by John R. Fischer
, Senior Reporter | January 28, 2022
The University of Arkansas for Medical Sciences says a breach perpetrated by a former employee may have exposed the protected health information of 518 patients.
The unidentified woman emailed the information in Microsoft Excel sheets back in November from her UAMS account to her personal Gmail account. UAMS discovered the breach later that month.
In writing, the former employee, who voluntarily left UAMS, said that the email was “an unintentional error on her part” and that she did “not retain or share” any information.
The spreadsheets included hospital account numbers, types of insurance, medical record numbers, dates for patient visits and claims information, as well as some patients’ dates of birth and medications. No credit card, debit card, bank account, address, driver’s license numbers or social security numbers were included, and there were no clinical documents or medical records in the attachments sent in the email, according to the university.
UAMS is notifying patients via mail and on its website, and has filed a police report with the UAMS Police Department. “UAMS takes patient privacy and security seriously, and when we discovered this mistake, we did everything we could to mitigate the risk and prevent similar incidents from happening,” said Heather Schmiegelow, J.D., UAMS HIPAA privacy officer, in a statement.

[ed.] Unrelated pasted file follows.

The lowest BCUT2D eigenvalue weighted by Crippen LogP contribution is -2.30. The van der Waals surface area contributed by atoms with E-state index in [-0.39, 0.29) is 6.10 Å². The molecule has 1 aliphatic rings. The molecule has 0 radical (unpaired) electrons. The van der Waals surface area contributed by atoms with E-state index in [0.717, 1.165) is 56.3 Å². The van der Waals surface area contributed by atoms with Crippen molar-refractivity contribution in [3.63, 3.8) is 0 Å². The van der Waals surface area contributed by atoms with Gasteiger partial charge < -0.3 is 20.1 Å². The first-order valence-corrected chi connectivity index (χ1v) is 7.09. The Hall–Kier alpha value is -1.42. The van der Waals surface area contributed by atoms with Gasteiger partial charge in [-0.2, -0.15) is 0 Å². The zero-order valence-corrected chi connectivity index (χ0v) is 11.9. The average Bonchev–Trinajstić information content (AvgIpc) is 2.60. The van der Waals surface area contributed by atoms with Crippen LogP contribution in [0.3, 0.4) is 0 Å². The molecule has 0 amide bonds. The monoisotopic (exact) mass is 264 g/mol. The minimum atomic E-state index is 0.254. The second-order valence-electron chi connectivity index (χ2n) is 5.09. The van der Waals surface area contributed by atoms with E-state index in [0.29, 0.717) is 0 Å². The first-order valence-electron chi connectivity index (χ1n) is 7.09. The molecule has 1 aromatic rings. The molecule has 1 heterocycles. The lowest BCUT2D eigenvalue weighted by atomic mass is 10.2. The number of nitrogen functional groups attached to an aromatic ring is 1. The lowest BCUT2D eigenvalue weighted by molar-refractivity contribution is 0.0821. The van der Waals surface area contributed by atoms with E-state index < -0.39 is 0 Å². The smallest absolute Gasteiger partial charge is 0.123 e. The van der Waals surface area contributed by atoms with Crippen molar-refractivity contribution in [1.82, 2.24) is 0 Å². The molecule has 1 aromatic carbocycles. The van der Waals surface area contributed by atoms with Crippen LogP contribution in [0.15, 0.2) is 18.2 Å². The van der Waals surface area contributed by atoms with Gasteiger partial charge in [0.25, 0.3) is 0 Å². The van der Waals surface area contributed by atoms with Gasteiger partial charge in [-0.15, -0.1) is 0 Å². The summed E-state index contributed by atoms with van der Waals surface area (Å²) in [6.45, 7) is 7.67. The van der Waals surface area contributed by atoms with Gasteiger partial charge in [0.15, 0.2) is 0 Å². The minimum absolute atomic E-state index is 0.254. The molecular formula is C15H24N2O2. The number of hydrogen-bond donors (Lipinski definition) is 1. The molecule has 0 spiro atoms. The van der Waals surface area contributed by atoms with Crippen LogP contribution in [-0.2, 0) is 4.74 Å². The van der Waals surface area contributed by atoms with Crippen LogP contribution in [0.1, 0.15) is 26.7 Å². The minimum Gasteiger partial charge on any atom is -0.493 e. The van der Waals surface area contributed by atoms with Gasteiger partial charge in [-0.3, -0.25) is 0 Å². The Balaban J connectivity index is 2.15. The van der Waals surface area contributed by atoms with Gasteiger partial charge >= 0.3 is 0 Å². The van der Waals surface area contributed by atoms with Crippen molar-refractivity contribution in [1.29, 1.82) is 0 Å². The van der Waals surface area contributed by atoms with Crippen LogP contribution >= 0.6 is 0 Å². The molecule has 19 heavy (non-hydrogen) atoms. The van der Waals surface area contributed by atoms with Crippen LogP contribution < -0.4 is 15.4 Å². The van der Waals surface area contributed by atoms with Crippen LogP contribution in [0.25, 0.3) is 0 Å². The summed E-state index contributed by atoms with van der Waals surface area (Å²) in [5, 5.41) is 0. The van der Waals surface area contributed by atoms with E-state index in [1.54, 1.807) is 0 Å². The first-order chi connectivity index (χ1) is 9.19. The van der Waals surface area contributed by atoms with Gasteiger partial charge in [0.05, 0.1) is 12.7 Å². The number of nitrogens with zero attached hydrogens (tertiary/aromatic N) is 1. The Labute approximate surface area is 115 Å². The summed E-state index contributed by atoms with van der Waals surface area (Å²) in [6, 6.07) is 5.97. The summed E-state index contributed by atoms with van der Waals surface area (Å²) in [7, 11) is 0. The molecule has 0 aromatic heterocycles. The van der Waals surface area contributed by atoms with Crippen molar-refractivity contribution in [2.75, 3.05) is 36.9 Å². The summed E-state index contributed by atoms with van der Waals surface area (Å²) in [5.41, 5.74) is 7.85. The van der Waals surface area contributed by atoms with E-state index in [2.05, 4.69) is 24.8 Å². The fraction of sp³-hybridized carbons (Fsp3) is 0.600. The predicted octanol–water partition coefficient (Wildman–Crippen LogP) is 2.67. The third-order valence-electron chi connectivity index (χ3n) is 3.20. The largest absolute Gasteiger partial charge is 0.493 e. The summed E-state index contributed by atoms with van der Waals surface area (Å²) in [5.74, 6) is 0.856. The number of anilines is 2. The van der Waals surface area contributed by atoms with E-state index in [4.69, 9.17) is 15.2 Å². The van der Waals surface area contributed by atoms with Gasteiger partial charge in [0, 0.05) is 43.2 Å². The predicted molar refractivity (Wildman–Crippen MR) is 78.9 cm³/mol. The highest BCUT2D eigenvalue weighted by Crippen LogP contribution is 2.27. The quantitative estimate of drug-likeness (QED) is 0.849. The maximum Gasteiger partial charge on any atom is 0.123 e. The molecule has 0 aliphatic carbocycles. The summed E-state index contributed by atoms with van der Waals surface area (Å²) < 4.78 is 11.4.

Many cybersecurity firms recommend that providers limit access to information to certain figures to avoid the risk of breaches or thefts.
UNC Hospitals in North Carolina recently experienced a breach in September when it found that one of its employees who was responsible for handling payments for services was using patient information for personal financial gain. The former employee had access to patient demographic information, including social security numbers and copies of patient driver’s licenses and insurance cards.
The healthcare system confirmed that the employee used some patients’ demographic and financial information to fraudulently obtain goods or services. It notified 719 patients whose information may have been at risk for identity theft.
UAMS says it has policies and procedures in place to protect the privacy and security of patients’ health information and that all of its employees are required to complete annual HIPAA training each year. This includes learning about employees using and accessing patients’ health information for legitimate, authorized purposes, as well as secure and encrypted email use to communicate such data.Back to HCB News